The victims' families were in the courtroom for the verdict. At first, they didn't realize what had happened. Ever since, they've wondered: How could John Blasi, of all people, catch such a lucky break?
"He got the break of a lifetime," said Kelly Landy, Beatrice Egan's niece. "That's the reason he's still breathing. He doesn't deserve any more breaks."
Blasi, now 43, has spent half his life in prison. Under today's sentencing laws, which require inmates to serve 85 percent of their prison terms, he would die there.
Blasi, however, benefitted from a bygone era of Florida sentencing rules designed to ease the pressure on overcrowded prisons. He has managed to become eligible for parole 181 years before the end of his sentence, thanks to good behavior and a series of prison jobs.
Years ago, prison officials established a potential release date for Blasi: April 1, 2003. At each of the previous parole hearings, the commission has voted to leave Blasi's release where it was.
Which is why Wednesday's parole board hearing, six weeks before Blasi's potential release date, is so significant. The commission has two options: vote to parole Blasi or set a new release date.
In recommending that Blasi be released on April 1, a parole examiner cited the inmate's "outstanding" work record in prison and his successful completion of life skills and faith programs. There is no description of Blasi's crimes or the mixup over the verdict forms.
For his part, Blasi submitted a letter that said, in part:
"There aren't enough words to convey the remorse and pain I feel over the vile acts that I committed . . . " he wrote. "I realize that there is nothing I could ever do or say that will bring back the victims or lessen the pain of the victims' families. . . . I only ask for your forgiveness so that I can live the rest of my life with some degree of peace."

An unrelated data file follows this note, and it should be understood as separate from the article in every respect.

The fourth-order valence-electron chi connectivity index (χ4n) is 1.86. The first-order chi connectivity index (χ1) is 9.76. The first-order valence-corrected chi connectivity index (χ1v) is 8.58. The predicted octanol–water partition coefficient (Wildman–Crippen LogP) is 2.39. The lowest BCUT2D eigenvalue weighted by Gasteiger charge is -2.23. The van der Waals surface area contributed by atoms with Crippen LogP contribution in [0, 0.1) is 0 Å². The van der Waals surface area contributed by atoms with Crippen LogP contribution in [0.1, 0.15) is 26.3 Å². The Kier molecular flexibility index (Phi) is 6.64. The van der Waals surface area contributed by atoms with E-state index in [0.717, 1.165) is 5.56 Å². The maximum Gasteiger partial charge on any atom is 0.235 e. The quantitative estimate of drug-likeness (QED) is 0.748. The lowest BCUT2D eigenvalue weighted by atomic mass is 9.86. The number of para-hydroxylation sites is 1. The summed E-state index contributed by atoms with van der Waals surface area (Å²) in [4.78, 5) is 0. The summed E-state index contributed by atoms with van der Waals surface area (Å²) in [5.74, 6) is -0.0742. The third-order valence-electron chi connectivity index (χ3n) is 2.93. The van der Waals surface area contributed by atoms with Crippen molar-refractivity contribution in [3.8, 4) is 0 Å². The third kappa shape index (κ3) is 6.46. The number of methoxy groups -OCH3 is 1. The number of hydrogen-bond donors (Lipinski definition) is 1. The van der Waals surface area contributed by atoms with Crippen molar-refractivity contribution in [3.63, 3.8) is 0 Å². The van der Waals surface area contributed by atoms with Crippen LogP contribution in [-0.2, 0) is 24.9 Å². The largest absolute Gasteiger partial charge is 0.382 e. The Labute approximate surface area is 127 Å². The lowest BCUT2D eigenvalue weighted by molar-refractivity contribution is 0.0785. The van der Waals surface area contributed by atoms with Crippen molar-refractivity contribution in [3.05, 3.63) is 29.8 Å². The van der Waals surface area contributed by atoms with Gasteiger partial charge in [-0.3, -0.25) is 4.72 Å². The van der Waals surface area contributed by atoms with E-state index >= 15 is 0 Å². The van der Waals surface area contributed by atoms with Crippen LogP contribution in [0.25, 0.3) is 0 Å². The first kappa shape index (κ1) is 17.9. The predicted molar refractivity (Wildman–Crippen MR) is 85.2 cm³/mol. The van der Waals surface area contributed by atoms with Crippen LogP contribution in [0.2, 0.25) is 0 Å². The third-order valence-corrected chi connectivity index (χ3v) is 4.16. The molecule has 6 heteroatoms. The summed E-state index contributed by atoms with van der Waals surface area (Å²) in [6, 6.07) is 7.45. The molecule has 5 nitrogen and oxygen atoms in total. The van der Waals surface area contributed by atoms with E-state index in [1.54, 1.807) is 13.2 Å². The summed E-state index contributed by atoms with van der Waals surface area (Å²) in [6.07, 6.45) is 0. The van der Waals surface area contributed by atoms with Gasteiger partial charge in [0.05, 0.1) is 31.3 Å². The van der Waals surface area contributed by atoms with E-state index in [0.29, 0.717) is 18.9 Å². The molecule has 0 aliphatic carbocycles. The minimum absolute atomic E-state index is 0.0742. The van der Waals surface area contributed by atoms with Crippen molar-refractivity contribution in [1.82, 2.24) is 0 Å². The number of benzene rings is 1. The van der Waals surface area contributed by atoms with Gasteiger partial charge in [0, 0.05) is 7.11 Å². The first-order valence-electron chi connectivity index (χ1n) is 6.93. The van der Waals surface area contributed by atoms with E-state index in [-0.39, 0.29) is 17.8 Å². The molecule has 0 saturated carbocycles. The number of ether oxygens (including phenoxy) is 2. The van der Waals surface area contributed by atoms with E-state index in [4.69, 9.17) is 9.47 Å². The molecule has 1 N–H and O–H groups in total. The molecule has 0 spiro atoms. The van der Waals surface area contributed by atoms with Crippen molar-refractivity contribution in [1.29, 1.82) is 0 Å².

Liz Hollywood-Trentacosta would like to have some peace, too. But 22 years after losing her father to murder, she doesn't think peace is possible for her, regardless of what happens on Wednesday. If Blasi is turned down, there will be more parole hearings.
She doesn't even want to consider the possibility that Blasi will someday be a free man.
"This is something that can never go away," she said. "We can never be just a normal family."
The hearing on Wednesday won't last long. Each side -- the Egan and Hollywood families, and people speaking on Blasi's behalf -- will have 10 minutes.
Thomas Hollywood's wife and four of his six children will be there. Beatrice Egan will be represented by her two brothers and her sister, along with a handful of nieces and nephews. Both families have been working on their speeches for weeks.
For them, it's not whether John Blasi has been a model prisoner, or even whether society will be safe with Blasi walking the streets.
John Blasi, they say, owes a debt to society.
"He may be a model prisoner now, but it's too late," said Steve Visco, Beatrice Egan's nephew. "My Aunt Bea and Mr. Hollywood were model citizens who contributed to the community. John Blasi took them away, and he owes a lot."
Said Nadine Hollywood: "This man should never be allowed out. He mentions he wants peace of mind, well, I have a big grudge against him because he changed my life. He took my husband. My six children lost their father."
Blasi's parents will be at the hearing, too, to speak on their son's behalf.
"He is no danger at all," said his mother, Sandy Blasi. "He has been through hell in prison. I know (the victims' families) have suffered. But we've suffered, too. We lost a son through this. He's our only son. He missed the best years of his manhood."
Should he be released, Blasi plans to spend the next year at a faith-based halfway house in Ocala, Time for Freedom. He told his parole examiner that he wants to work as a commercial artist.
"He is by all definitions the best risk the parole commission could ever take," said Bernie DeCastro, the director of Time for Freedom, who has visited Blasi in prison several times.
"I know inmates, and there's plenty of guys I wouldn't go to bat for in front of the parole commission, said DeCastro, who spent 18 years in prison for armed robbery. "I'm no bleeding heart liberal, but I'll vouch for John."
Bruce Bartlett, the chief assistant state attorney for Pasco and Pinellas counties, will be at Wednesday's hearing to oppose Blasi's release.
If Blasi prevails, sending the case to a Pasco judge for review, Bartlett said he will not give up. He said he will file a motion urging the court to keep Blasi in prison. He will make sure, he said, that the judge knows the details of the murders, the bizarre outcome of the trial, and most importantly, what the victims' families have been through.
"It's been a recurring nightmare for the families, and my heart goes out to them," Bartlett said. "It's a continuing battle to get justice."
No one knows that better than Nadine Slomski, one of Thomas Hollywood's four daughters.
"It's very emotional, very painful and very stressful," she said. "But this time will be the worst. This is the big one."